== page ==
Oppose the Deeply-Flawed Dialysis Proposition

Special Interest Proposition Jeopardizes Access to Care for Vulnerable Patient Population

United Healthcare Workers West (UHW) union, with a long history of pushing controversial ballot initiatives to leverage its political agenda, is behind a deeply-flawed dialysis proposition aimed for the November 2018 statewide ballot. The proposition limits what private health insurance companies pay for dialysis treatment in California. In doing so, this measure would dangerously reduce access to care for Californians with kidney failure who need dialysis treatments three days a week, three to four hours at a time, to survive. That’s why the measure is opposed by more than 50 organizations representing doctors, patients, nurses and caregivers.


Jeopardizes Access to Dialysis Care for Patients Who Are Very Ill

Sets artificially low limits on what insurance companies pay for dialysis treatments.

These arbitrary limits fail to cover all costs necessary to provide high quality patient care. Specifically, the measure requires community dialysis clinics to issue annual rebates to private health insurance companies if any fee for treatment exceeds 115% of what the initiative defines as “patient care services costs”. Nothing in the initiative requires one dollar of these potential rebates to be passed along to consumers.

Fails to account for actual cost of providing care.

The proposition’s definition of “patient care services costs” prohibits clinics from billing insurance companies for many necessary costs for operating a clinic, including some of those required by the Centers for Medicare & Medicaid Services. This definition excludes:

  • physician Medical Director
  • nurse Clinical Coordinators
  • staff who help patients navigate insurance options
  • community-based kidney disease education
  • regulatory compliance
  • facility administrators
  • facility security
  • non-clinical information technology
  • professional services like accounting, human resources, payroll and legal

Would result in clinic closures and cutbacks in services.

If payments from health insurers do not cover clinic operating costs, clinics will likely be forced to make changes to operations, including cutbacks in clinic services and clinic closures.

Dangerous for Patients

Reduces access for California's most vulnerable patients.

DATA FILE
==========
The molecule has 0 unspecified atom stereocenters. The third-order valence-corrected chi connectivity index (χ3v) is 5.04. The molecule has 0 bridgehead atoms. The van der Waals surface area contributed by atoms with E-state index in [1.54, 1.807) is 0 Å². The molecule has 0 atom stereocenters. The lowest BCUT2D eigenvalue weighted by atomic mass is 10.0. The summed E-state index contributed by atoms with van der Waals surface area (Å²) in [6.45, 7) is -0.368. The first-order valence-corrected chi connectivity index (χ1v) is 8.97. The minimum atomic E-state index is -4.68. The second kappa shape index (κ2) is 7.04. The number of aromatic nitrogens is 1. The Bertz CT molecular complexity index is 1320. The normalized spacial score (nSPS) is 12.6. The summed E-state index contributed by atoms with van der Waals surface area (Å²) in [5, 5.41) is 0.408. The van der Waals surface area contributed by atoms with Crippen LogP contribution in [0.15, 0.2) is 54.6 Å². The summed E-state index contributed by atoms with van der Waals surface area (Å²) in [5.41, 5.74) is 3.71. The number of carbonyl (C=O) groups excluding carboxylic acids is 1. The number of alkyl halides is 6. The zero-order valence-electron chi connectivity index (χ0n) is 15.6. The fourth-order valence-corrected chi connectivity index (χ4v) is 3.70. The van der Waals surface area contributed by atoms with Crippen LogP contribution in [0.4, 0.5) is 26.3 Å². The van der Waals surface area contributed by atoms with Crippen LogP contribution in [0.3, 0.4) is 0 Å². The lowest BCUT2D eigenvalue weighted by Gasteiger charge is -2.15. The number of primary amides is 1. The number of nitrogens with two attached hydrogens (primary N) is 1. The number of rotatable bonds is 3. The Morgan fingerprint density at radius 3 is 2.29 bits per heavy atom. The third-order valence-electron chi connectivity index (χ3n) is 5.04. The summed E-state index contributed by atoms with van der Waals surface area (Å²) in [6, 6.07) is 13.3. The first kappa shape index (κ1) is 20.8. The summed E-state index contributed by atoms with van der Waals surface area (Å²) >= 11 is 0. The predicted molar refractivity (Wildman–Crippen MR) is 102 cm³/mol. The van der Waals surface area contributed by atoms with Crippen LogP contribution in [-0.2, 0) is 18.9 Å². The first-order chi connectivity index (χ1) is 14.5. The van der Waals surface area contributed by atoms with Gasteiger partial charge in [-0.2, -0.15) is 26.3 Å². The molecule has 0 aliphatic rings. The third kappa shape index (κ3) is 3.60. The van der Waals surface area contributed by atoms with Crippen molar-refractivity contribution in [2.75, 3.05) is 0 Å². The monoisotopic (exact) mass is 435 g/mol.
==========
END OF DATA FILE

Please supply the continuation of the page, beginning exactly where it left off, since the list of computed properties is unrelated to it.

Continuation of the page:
Dialysis patients need treatment three days a week, for three to four hours at a time to survive. With demand for dialysis growing at about five percent a year in California, patients already have difficulty finding appointment times convenient and close to home. This proposition would result in clinic closures, and cutbacks in services forcing patients to travel further distances or seek treatment in a hospital, increasing the likelihood that they might miss a treatment. Research shows that missing even one dialysis appointment increases the risk of death for dialysis patients by 30%.

Hardest on disadvantaged communities.

The proposition disproportionately harms dialysis patients in poor, disadvantaged and rural communities where dialysis clinics already struggle to stay open.

Distressing for families.

For many patients, family members are their lifeline, taking them to and from dialysis treatment. Forcing farther travel for treatment could cause significant disruption to patients and their families.

All patients and taxpayers negatively impacted.

When dialysis clinics shut down, more patients would seek treatment in the more expensive hospital setting or suffer severe complications from missing treatment, ending up in hospital emergency rooms. That means more ER and hospital overcrowding, and potentially hundreds of millions of dollars in higher costs for Medi-Cal and Medicare to treat dialysis patients – and higher costs for taxpayers.

An abuse of the initiative system.

  • This proposition is being promoted by United Healthcare Workers West (UHW) union as part of a broader union-organizing strategy and pressure campaign.
  • While unions have the right to try to organize workers, it’s not right to abuse the initiative system and use vulnerable patients as political pawns.
  • Since the 2012 election cycle, UHW has spent nearly $22 million in California on multiple ballot measures in an attempt to further its political and financial interests.
  • In 2018 alone, UHW is bankrolling two statewide measures and seven local measures. The local measures target hospitals where UHW is trying to unionize workers or negotiate contracts.